The notion of a standardized curriculum, let alone a shared value system, no longer exists in most American public schools. Proponents of classical education argue that any student can find value in the same timeless texts—Augustine and Austen, Chaucer and Chesterton—regardless of that student’s race, religion, or class. James Baldwin once said that reading Dickens “taught me that the things that tormented me most were the very things that connected me with all the people who were alive, or who had been alive.” Classical-education advocates want kids to read Dickens and feel that same connection.

Though classical schooling might have once been the education of élites, the modern version has egalitarian potential. In Texas, enrollment in classical charter schools is growing most quickly among Asian and Hispanic students. In Arizona, a charter-school network called Espiritu, which mostly serves immigrants, recently overhauled its curricula to be more classical. And yet, perhaps inevitably, the movement has also felt the gravitational pull of the culture wars. With many classical schools focussed on moral formation and civics—and, incidentally, white male authors—this educational mode is primed to be co-opted into something that’s not just traditional but reactionary. The architects of contemporary classical education believed that, by reaching into the past, they could build a better future for American education. Today, many of the people embracing classical education are more interested in running away from the aspects of progressive schooling they fear.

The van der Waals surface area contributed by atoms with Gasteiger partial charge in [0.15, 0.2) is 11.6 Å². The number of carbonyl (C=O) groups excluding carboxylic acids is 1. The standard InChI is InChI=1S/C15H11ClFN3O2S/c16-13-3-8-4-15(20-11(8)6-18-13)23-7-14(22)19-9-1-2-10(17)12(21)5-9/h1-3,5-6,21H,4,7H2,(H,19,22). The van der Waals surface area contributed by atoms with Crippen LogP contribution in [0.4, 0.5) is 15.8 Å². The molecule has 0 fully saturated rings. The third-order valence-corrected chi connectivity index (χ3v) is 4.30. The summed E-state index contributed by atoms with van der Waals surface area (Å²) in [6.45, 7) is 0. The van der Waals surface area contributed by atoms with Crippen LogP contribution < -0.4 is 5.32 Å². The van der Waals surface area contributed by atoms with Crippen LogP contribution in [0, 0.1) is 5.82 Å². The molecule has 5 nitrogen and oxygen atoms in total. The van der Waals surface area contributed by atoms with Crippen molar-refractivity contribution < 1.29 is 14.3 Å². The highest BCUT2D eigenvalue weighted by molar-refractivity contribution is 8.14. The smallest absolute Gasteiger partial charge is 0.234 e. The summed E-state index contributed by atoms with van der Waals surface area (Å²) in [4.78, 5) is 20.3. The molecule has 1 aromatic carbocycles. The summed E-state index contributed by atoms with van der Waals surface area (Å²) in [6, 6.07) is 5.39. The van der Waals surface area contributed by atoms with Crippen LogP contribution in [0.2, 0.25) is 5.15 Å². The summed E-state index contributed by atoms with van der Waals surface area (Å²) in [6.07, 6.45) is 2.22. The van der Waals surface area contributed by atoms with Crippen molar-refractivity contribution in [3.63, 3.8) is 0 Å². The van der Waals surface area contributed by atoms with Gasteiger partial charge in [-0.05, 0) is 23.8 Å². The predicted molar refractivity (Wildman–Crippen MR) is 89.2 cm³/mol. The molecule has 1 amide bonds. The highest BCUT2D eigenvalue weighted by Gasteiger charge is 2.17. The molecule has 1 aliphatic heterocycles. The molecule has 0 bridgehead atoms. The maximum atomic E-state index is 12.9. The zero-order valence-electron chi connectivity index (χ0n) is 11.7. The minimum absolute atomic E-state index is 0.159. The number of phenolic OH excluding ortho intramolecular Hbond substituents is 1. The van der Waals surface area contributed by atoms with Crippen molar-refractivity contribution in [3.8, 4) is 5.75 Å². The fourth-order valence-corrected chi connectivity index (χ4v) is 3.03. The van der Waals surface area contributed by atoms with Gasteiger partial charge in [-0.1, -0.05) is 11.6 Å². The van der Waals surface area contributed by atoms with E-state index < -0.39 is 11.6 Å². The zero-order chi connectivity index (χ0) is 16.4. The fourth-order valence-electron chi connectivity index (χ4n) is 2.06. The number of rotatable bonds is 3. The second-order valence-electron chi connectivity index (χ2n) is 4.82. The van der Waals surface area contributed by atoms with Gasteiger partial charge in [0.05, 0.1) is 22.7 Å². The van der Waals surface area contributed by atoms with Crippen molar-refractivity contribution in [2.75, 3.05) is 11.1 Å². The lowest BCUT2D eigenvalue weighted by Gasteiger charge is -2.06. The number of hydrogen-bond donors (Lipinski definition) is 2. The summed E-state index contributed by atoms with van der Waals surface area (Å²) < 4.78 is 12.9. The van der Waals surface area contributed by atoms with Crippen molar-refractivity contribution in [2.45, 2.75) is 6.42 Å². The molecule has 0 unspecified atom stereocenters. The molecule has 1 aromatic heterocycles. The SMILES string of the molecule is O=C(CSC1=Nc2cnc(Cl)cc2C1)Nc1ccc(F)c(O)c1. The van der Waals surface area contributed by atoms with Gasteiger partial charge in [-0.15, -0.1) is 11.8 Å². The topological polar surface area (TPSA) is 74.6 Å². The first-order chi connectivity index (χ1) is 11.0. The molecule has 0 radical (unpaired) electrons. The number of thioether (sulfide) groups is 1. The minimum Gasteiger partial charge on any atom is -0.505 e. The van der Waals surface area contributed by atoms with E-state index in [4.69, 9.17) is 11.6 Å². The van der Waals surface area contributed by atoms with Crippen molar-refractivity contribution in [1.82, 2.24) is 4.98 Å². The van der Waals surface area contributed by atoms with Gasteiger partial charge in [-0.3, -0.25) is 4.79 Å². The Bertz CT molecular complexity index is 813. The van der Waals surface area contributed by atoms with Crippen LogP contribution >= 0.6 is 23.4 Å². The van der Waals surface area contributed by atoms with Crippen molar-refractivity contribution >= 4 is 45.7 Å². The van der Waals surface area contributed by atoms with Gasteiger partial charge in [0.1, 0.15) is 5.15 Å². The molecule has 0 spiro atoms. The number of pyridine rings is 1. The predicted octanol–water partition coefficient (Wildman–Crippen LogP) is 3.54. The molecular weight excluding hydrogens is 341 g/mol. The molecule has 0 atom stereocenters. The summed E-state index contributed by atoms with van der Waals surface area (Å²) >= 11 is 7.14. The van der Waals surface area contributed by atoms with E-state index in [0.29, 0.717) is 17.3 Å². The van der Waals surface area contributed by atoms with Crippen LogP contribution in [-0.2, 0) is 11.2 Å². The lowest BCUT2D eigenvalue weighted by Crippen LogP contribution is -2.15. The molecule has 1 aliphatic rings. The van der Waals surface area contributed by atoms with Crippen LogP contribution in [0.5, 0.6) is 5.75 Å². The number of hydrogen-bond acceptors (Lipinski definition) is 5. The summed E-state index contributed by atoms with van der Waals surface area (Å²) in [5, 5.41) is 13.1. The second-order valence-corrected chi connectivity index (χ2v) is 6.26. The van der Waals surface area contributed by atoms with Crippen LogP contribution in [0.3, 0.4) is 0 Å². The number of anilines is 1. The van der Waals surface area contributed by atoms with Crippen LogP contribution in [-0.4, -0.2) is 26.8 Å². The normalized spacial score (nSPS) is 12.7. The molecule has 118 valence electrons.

Pete Hegseth, the perfectly coiffed Fox News host, sits on a stage in Franklin, Tennessee, a small city south of Nashville. To his left is a giant American flag. He is here taping a segment of his Fox Nation special “The MisEducation of America” before a live audience of parents who are disturbed by what they’ve encountered in local public schools. “We are fighting the battle of fires,” Cameron Sexton, the speaker of the Tennessee House of Representatives, tells Hegseth: “You’re talking about C.R.T.”—critical race theory—“you’re talking about books in the library,” which might incorporate ideas about gender or sexuality. Sexton goes on to explain that the only solution is for people to enroll their children in classical schools, like he did with his own daughter, where students won’t be spoon-fed ideology. “There’s nothing more powerful than for an individual to have the ability to think and decide things for themselves,” Sexton says. “That’s how you stop the government from intruding on your life.”